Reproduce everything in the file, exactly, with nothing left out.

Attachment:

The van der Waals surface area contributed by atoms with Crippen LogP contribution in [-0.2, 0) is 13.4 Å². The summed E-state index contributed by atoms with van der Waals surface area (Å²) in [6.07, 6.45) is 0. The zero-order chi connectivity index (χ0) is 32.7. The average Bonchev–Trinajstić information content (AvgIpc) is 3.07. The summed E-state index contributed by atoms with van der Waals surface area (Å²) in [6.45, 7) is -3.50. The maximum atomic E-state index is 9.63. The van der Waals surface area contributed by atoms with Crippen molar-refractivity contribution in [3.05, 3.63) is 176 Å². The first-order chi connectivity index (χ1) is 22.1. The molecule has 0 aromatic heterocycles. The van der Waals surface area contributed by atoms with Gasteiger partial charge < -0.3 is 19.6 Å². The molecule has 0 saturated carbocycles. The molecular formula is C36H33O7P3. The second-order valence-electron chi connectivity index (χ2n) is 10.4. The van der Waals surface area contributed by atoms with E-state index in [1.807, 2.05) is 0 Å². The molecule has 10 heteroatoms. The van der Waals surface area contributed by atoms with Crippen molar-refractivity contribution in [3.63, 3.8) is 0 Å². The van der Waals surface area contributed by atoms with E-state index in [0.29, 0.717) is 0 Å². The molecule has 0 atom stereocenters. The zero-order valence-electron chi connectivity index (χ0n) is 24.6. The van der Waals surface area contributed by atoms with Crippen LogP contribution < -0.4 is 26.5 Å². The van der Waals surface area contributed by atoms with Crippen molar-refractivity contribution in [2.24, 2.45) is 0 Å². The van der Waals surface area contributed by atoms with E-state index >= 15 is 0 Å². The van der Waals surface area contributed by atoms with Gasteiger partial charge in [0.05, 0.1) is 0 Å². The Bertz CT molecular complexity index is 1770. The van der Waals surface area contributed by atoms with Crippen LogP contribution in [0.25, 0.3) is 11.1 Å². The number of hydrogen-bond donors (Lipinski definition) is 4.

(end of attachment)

The van der Waals surface area contributed by atoms with Crippen LogP contribution in [-0.2, 0) is 13.4 Å². The summed E-state index contributed by atoms with van der Waals surface area (Å²) in [6.07, 6.45) is 0. The zero-order chi connectivity index (χ0) is 32.7. The average Bonchev–Trinajstić information content (AvgIpc) is 3.07. The summed E-state index contributed by atoms with van der Waals surface area (Å²) in [6.45, 7) is -3.50. The maximum atomic E-state index is 9.63. The van der Waals surface area contributed by atoms with Crippen molar-refractivity contribution in [3.05, 3.63) is 176 Å². The first-order chi connectivity index (χ1) is 22.1. The molecule has 0 aromatic heterocycles. The van der Waals surface area contributed by atoms with Gasteiger partial charge < -0.3 is 19.6 Å². The molecule has 0 saturated carbocycles. The molecular formula is C36H33O7P3. The second-order valence-electron chi connectivity index (χ2n) is 10.4. The van der Waals surface area contributed by atoms with E-state index in [1.807, 2.05) is 0 Å². The molecule has 10 heteroatoms. The van der Waals surface area contributed by atoms with Crippen molar-refractivity contribution in [3.63, 3.8) is 0 Å². The van der Waals surface area contributed by atoms with E-state index in [0.29, 0.717) is 0 Å². The molecule has 0 atom stereocenters. The zero-order valence-electron chi connectivity index (χ0n) is 24.6. The van der Waals surface area contributed by atoms with Crippen LogP contribution < -0.4 is 26.5 Å². The van der Waals surface area contributed by atoms with Crippen molar-refractivity contribution in [2.24, 2.45) is 0 Å². The van der Waals surface area contributed by atoms with E-state index >= 15 is 0 Å². The van der Waals surface area contributed by atoms with Gasteiger partial charge in [0.05, 0.1) is 0 Å². The Bertz CT molecular complexity index is 1770. The van der Waals surface area contributed by atoms with Crippen LogP contribution in [0.25, 0.3) is 11.1 Å². The number of hydrogen-bond donors (Lipinski definition) is 4.